I assure you that not every medical student is an arrogant ass concerned only about the green. We are not all drowning in debt or worrying excessively about it, we do not all go into it for the prestige and supposed money and yes, some of us do in fact care highly about patient rights. Many of us are women and are very likely to face these issues as patients ourselves someday. The American Med Edu system is particularly focused on lawsuit avoidance, IME, and that is a true failing, but doctors and med students, like their patients, are human beings too. The good ones don’t forget that.

  • darby

    “Ego is a necessary component of people who make life and death decisions for other people.”

    Except doctors are supposed to make those decisions WITH the patient, not for them. There’s still plenty of lousy old-fashioned practice out there but there’s hope that schools and teaching hospitals are stamping it out.

  • saab93

    Maybe the author should spend some time out of the law library and leave the conferences and spend some time with actual physicians, pregnant women, and fetuses.  Perhaps spending time in reality rather than in self congratulatory theorizing sessions would give her some perspective on what the real, ground level implications are of giving women the right to refuse surgery no matter what the situation is. But that would make too much sense. wouldn’t it.  It’s easier to proselytize and litigate than it is to understand reality.  If it wasn’t for lawyers, doctors and patients could make mutual decisions without worrying about the legal implications of their agreements. As it is, if something bad happens during a VBAC, and the familiy wants to sue, than that doctor and hospital are going to lose because of the precedent set by other lawyers.

  • gem


    taking the position that a physician has an independent obligation to protect a fetus,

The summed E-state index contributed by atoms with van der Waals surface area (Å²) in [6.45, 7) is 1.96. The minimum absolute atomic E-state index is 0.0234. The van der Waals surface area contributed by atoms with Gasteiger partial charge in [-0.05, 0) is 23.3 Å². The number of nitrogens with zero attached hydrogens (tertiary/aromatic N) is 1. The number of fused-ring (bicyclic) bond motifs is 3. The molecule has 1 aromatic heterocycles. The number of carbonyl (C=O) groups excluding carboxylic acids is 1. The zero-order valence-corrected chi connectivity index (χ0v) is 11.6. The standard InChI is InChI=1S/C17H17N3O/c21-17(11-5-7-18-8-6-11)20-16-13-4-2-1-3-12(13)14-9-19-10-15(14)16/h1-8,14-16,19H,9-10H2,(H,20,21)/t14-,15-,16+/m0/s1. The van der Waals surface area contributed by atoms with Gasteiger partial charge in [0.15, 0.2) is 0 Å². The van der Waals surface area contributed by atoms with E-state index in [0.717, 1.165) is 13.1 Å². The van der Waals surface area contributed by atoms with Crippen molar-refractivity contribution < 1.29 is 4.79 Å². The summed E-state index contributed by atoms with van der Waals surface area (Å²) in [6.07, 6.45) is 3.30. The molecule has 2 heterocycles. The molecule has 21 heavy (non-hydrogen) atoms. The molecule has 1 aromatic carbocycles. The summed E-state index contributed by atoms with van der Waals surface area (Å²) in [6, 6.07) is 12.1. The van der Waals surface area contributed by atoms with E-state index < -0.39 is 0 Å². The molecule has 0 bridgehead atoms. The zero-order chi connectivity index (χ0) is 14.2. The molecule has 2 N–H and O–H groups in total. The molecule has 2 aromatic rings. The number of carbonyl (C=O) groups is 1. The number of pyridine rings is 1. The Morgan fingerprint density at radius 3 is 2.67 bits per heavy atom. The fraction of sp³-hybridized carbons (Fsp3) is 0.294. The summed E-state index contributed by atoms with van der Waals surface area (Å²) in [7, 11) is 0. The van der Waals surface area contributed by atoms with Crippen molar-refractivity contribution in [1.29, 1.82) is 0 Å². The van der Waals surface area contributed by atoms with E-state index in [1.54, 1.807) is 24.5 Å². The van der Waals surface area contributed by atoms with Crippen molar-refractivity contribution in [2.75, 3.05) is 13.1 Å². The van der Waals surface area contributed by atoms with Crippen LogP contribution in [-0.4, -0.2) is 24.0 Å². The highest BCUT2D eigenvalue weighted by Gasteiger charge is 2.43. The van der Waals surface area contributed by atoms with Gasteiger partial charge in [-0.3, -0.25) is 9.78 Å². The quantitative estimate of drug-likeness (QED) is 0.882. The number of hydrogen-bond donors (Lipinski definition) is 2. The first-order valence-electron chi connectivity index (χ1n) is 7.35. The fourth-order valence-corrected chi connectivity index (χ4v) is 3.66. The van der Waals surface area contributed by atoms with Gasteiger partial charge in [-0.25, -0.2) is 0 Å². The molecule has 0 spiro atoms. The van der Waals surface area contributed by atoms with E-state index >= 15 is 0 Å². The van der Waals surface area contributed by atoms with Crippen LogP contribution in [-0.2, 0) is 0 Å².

So, where is this physician’s obligation when he is performing an abortion?  Most OB’s do both.



  • rebeccaspence

    saab9-3, thank you for your comment. 


    When you say I need some perspective on what the “ground level implications are of giving women the right to refuse surgery no matter what the situation is” — I wonder—the implications for whom? I have spent a great deal of time on the ground with women who are denied the right to refuse and have stated here what the implications are for them: home birth, sometimes unattended, or forced surgery.


    Perhaps you are referring to the implications for providers, which I also find deeply troubling. Are you saying that it is an acceptable state of affairs for providers and hospitals to operate on non-consenting patients because they are afraid to get sued? I certainly don’t think it is acceptable. If you agree, I hope you’ll stand up and say so. “A lawyer made me do it” might be a reason, but it can’t be an excuse.


    I’m aware of the real medico-legal problems of consent and liability that restrict access to care. I know that the system, and my profession’s role in that system, fails a lot of people. This article says that violating people’s most basic rights to say who can touch their bodies and for what reason isn’t part of the solution.